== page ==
EPA Signals It Will Protect Alaska’s Bristol Bay

WASHINGTON – The Environmental Protection Agency (EPA) announced that it will ask a federal court to allow the agency to vacate its own prior decision to lift safeguards against Pebble Mine, the massive open-pit gold and copper mine proposed for construction at the headwaters of Bristol Bay, in southwestern Alaska.

EPA’s decision to request a “remand with vacatur”—is an explicit acknowledgement that its own withdrawal of protections for Bristol Bay during the prior administration was unlawful.  Vacating EPA’s earlier action will effectively reinstate a 2014 “proposed determination” by the EPA under section 404(c) of the Clean Water Act that would, if completed, permanently protect Bristol Bay, the world’s most productive wild salmon fishery, from large-scale mining.

The following is a statement from Joel Reynolds, senior attorney and western director for NRDC (the Natural Resources Defense Council):

“It’s clear today that EPA is listening.  Tribal, business and community leaders, along with millions of supporters, have been fighting the destructive Pebble Mine for more than a decade, urging the agency to save this national treasure.  This decision will restart an in-depth agency process, and we’ll be fighting every step of the way to permanently protect the world’s greatest wild salmon fishery and the homeland of the Yup’ik, Dena’ina, and Alutiiq peoples.”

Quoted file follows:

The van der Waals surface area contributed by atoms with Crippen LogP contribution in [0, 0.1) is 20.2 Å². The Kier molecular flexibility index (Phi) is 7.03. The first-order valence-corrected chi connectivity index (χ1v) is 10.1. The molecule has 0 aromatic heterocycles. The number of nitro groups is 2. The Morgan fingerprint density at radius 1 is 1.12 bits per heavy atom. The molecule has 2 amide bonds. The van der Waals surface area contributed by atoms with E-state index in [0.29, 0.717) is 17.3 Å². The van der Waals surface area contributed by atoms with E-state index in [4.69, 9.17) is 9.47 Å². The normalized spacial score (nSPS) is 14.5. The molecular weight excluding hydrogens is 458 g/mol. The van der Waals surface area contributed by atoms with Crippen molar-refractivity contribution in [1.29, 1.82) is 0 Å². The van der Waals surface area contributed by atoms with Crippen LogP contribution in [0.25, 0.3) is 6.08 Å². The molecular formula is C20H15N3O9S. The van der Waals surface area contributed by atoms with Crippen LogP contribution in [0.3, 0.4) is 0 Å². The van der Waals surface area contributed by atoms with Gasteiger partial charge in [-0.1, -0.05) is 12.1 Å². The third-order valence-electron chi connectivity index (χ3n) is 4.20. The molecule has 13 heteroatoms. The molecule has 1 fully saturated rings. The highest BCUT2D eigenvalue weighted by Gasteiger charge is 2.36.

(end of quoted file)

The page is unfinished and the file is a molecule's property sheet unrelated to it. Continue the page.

The Obama-Biden administration initiated the EPA 404(c) process in 2010, in response to a petition by six Bristol Bay tribes. After a three year scientific risk assessment, the agency proposed safeguards in 2014.  But the Trump administration, in 2017, abruptly halted and reversed the process before finalizing protections, without regard to science or even consulting the agency’s own technical staff, and in 2019 withdrew the process entirely.

Bristol Bay’s salmon fishery generates $2.2 billion in annual revenue and 15,000 jobs.  In 2021, the salmon run totaled over 65 million fish. Salmon have sustained the subsistence culture of Alaska Natives for millennia.   

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NRDC (Natural Resources Defense Council) is an international nonprofit environmental organization with more than 3 million members and online activists. Since 1970, our lawyers, scientists, and other environmental specialists have worked to protect the world's natural resources, public health, and the environment. NRDC has offices in New York City, Washington, D.C., Los Angeles, San Francisco, Chicago, Bozeman, MT, and Beijing. Visit us at www.nrdc.org and follow us on Twitter @NRDC.

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